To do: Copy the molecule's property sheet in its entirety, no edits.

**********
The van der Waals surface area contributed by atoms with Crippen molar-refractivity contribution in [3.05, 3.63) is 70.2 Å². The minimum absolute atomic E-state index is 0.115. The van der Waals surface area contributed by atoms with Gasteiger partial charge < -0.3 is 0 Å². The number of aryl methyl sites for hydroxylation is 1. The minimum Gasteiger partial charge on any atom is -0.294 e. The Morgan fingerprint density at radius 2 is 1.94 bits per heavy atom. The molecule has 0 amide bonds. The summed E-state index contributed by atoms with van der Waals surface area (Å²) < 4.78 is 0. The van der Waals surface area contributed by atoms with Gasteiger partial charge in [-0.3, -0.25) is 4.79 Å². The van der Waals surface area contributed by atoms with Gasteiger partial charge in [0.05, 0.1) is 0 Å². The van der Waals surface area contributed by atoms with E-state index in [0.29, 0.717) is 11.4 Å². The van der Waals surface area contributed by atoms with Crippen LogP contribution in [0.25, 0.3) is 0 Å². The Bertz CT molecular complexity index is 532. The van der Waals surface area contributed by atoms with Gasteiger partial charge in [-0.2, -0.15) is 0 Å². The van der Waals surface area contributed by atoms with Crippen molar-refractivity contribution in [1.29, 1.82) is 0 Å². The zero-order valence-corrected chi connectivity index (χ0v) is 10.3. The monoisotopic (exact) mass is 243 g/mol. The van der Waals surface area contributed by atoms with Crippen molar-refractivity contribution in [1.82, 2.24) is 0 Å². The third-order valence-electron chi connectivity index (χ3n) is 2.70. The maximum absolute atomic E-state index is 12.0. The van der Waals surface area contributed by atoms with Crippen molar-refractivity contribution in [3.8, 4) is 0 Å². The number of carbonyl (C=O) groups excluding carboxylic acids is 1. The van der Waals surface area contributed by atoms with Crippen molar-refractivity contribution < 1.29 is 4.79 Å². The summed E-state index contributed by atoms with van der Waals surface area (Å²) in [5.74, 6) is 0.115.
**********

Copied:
The van der Waals surface area contributed by atoms with Crippen molar-refractivity contribution in [3.05, 3.63) is 70.2 Å². The minimum absolute atomic E-state index is 0.115. The van der Waals surface area contributed by atoms with Gasteiger partial charge < -0.3 is 0 Å². The number of aryl methyl sites for hydroxylation is 1. The minimum Gasteiger partial charge on any atom is -0.294 e. The Morgan fingerprint density at radius 2 is 1.94 bits per heavy atom. The molecule has 0 amide bonds. The summed E-state index contributed by atoms with van der Waals surface area (Å²) < 4.78 is 0. The van der Waals surface area contributed by atoms with Gasteiger partial charge in [-0.3, -0.25) is 4.79 Å². The van der Waals surface area contributed by atoms with Gasteiger partial charge in [0.05, 0.1) is 0 Å². The van der Waals surface area contributed by atoms with E-state index in [0.29, 0.717) is 11.4 Å². The van der Waals surface area contributed by atoms with Crippen LogP contribution in [0.25, 0.3) is 0 Å². The Bertz CT molecular complexity index is 532. The van der Waals surface area contributed by atoms with Gasteiger partial charge in [-0.2, -0.15) is 0 Å². The van der Waals surface area contributed by atoms with Crippen molar-refractivity contribution in [1.29, 1.82) is 0 Å². The zero-order valence-corrected chi connectivity index (χ0v) is 10.3. The monoisotopic (exact) mass is 243 g/mol. The van der Waals surface area contributed by atoms with Crippen molar-refractivity contribution in [1.82, 2.24) is 0 Å². The third-order valence-electron chi connectivity index (χ3n) is 2.70. The maximum absolute atomic E-state index is 12.0. The van der Waals surface area contributed by atoms with Crippen molar-refractivity contribution in [3.8, 4) is 0 Å². The number of carbonyl (C=O) groups excluding carboxylic acids is 1. The van der Waals surface area contributed by atoms with Crippen molar-refractivity contribution < 1.29 is 4.79 Å². The summed E-state index contributed by atoms with van der Waals surface area (Å²) in [5.74, 6) is 0.115.